Four Money Lessons You Were Never Going to Learn…Until Now. | DO 25

Most of what we know about money was passed on to us from our parents. If you didn’t luck up into a wealthy family, there are certain lessons about money you would probably never learn unless you actually sought out the answers yourself. It’s not your parents’ fault, however, they simply taught you what their parents taught them. The past is the past, but the future is yet to come… the question being, “What will you teach your kids?” One thing is for sure, if these four money lessons were taught in our senior year in high school, many of our lives (not to mention the world) would appear quite differently today. Enjoy!

Money LessonsMost of what we know about money was passed on to us from our parents. If you didn’t luck up into a wealthy family, there are certain lessons about money you would probably never learn unless you actually sought out the answers yourself. It’s not your parents’ fault, however, they simply taught you what their parents taught them. The past is the past, but the future is yet to come… the question being, “What will you teach your kids?” One thing is for sure, if these four money lessons were taught in our senior year in high school, many of our lives (not to mention the world) would appear quite differently today. Enjoy!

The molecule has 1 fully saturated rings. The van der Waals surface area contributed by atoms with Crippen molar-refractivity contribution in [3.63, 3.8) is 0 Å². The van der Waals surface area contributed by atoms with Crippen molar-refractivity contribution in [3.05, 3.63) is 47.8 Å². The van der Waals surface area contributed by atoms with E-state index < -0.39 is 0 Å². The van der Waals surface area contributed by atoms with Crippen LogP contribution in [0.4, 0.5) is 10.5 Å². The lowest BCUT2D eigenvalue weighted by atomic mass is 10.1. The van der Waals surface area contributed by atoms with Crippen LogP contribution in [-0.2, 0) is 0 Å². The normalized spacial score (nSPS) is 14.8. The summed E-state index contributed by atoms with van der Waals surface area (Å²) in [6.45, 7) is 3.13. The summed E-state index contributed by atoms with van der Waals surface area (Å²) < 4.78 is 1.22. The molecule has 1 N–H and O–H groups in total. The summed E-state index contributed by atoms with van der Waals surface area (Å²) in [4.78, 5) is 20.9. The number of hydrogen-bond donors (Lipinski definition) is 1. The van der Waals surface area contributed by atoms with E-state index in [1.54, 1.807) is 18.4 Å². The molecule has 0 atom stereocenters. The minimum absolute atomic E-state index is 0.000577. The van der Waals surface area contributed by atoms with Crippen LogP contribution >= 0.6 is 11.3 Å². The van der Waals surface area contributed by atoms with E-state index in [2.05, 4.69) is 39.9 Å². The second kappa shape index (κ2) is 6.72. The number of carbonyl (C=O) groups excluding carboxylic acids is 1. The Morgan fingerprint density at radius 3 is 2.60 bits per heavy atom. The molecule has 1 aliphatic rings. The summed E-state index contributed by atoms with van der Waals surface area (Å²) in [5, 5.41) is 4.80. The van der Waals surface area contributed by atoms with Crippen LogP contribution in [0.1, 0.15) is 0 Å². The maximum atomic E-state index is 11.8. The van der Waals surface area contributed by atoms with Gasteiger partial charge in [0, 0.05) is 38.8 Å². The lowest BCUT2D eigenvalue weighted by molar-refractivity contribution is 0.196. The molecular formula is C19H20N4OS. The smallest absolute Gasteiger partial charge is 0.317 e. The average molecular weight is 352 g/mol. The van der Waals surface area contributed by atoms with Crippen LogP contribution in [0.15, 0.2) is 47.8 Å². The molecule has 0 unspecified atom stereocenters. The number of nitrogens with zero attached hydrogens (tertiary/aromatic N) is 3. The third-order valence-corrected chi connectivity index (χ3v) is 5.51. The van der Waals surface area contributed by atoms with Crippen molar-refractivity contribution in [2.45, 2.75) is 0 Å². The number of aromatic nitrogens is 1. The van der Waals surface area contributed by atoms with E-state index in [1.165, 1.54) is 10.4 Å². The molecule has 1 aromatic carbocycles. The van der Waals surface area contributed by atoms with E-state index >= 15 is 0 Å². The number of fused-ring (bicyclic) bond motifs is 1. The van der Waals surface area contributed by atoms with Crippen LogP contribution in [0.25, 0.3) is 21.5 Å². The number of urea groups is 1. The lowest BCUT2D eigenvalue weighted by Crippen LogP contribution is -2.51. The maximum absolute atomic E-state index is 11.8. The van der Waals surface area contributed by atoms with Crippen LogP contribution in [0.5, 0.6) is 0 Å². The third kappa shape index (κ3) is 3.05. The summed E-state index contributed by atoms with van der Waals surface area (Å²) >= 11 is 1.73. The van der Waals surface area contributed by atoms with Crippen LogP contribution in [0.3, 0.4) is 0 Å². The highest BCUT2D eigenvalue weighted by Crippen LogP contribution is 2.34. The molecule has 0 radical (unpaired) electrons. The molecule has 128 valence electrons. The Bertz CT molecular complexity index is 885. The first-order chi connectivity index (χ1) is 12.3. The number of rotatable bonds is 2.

Your Do Over | Discover a Better Life | Get Lasting Results | Inspiration | Motivation | Success (mp3)

Resources mentioned in this episode:

Podcast Transcript:

Matt:  Hey, this is Matt, “The Do Over Guy,” and this is Your Do Over: Episode 25.

Announcer: During an era where countless people, businesses, and organizations are feeling the pinch, running out of time, running out of money, losing confidence, feeling as if life is unfair, praying for another chance and unless something is done, life is going to pass them by. Life is going to pass them by.

Fortunately, in the nick of time, there is now a place where the ignored, underestimated and unknown steps to producing results and making life work are revealed. Save your career. Save your business. Save your health. Save your relationships. Save your life. Get from where you are to where you want to be, faster and with greater ease than you ever thought possible.  Say, “Hello!” to Your Do Over.

Matt:  Welcome to Your Do Over. We’re back officially. iTunes, God bless them, finally gave me the thumbs up. I’m coming to you once again live from downtown Los Angeles. This is the place where I show people who want more out of life, people dissatisfied with their current situation how to start over and begin a new life, setting goals and objectives so they can create wealth and live life to the fullest.